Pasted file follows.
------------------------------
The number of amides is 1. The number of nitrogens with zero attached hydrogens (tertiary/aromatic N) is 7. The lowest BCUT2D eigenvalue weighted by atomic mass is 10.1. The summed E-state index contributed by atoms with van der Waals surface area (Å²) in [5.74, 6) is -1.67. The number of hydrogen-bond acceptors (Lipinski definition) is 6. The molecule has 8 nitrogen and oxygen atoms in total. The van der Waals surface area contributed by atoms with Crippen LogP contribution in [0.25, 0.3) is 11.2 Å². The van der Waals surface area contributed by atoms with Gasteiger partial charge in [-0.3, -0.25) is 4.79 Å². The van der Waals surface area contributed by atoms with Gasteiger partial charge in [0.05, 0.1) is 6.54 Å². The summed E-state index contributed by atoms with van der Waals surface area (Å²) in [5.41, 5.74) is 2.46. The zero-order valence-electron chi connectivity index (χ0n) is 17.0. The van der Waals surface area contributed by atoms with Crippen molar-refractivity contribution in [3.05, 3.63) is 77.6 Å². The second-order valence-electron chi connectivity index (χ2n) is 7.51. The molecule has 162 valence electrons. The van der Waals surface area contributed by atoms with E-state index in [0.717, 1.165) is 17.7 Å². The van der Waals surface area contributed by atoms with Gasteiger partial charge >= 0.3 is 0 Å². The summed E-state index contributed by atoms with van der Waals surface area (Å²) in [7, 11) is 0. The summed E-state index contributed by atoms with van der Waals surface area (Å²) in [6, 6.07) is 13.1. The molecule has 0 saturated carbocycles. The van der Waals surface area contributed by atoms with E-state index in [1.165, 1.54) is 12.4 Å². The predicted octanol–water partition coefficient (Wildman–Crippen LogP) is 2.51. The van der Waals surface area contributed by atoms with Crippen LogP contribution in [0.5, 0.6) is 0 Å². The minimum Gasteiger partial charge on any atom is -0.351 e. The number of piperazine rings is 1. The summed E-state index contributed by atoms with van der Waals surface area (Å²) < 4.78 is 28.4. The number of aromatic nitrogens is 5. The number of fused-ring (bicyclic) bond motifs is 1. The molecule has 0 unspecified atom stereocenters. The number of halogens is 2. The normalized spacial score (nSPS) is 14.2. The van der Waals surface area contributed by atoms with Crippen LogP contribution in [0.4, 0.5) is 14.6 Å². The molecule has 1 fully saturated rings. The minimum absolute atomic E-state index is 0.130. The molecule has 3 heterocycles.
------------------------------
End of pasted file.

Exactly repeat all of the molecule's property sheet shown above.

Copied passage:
The number of amides is 1. The number of nitrogens with zero attached hydrogens (tertiary/aromatic N) is 7. The lowest BCUT2D eigenvalue weighted by atomic mass is 10.1. The summed E-state index contributed by atoms with van der Waals surface area (Å²) in [5.74, 6) is -1.67. The number of hydrogen-bond acceptors (Lipinski definition) is 6. The molecule has 8 nitrogen and oxygen atoms in total. The van der Waals surface area contributed by atoms with Crippen LogP contribution in [0.25, 0.3) is 11.2 Å². The van der Waals surface area contributed by atoms with Gasteiger partial charge in [-0.3, -0.25) is 4.79 Å². The van der Waals surface area contributed by atoms with Gasteiger partial charge in [0.05, 0.1) is 6.54 Å². The summed E-state index contributed by atoms with van der Waals surface area (Å²) in [5.41, 5.74) is 2.46. The zero-order valence-electron chi connectivity index (χ0n) is 17.0. The van der Waals surface area contributed by atoms with Crippen molar-refractivity contribution in [3.05, 3.63) is 77.6 Å². The second-order valence-electron chi connectivity index (χ2n) is 7.51. The molecule has 162 valence electrons. The van der Waals surface area contributed by atoms with E-state index in [0.717, 1.165) is 17.7 Å². The van der Waals surface area contributed by atoms with Gasteiger partial charge >= 0.3 is 0 Å². The summed E-state index contributed by atoms with van der Waals surface area (Å²) in [7, 11) is 0. The summed E-state index contributed by atoms with van der Waals surface area (Å²) in [6, 6.07) is 13.1. The molecule has 0 saturated carbocycles. The van der Waals surface area contributed by atoms with E-state index in [1.165, 1.54) is 12.4 Å². The predicted octanol–water partition coefficient (Wildman–Crippen LogP) is 2.51. The van der Waals surface area contributed by atoms with Crippen LogP contribution in [0.5, 0.6) is 0 Å². The minimum Gasteiger partial charge on any atom is -0.351 e. The number of piperazine rings is 1. The summed E-state index contributed by atoms with van der Waals surface area (Å²) < 4.78 is 28.4. The number of aromatic nitrogens is 5. The number of fused-ring (bicyclic) bond motifs is 1. The molecule has 0 unspecified atom stereocenters. The number of halogens is 2. The normalized spacial score (nSPS) is 14.2. The van der Waals surface area contributed by atoms with Crippen LogP contribution in [0.4, 0.5) is 14.6 Å². The molecule has 1 fully saturated rings. The minimum absolute atomic E-state index is 0.130. The molecule has 3 heterocycles.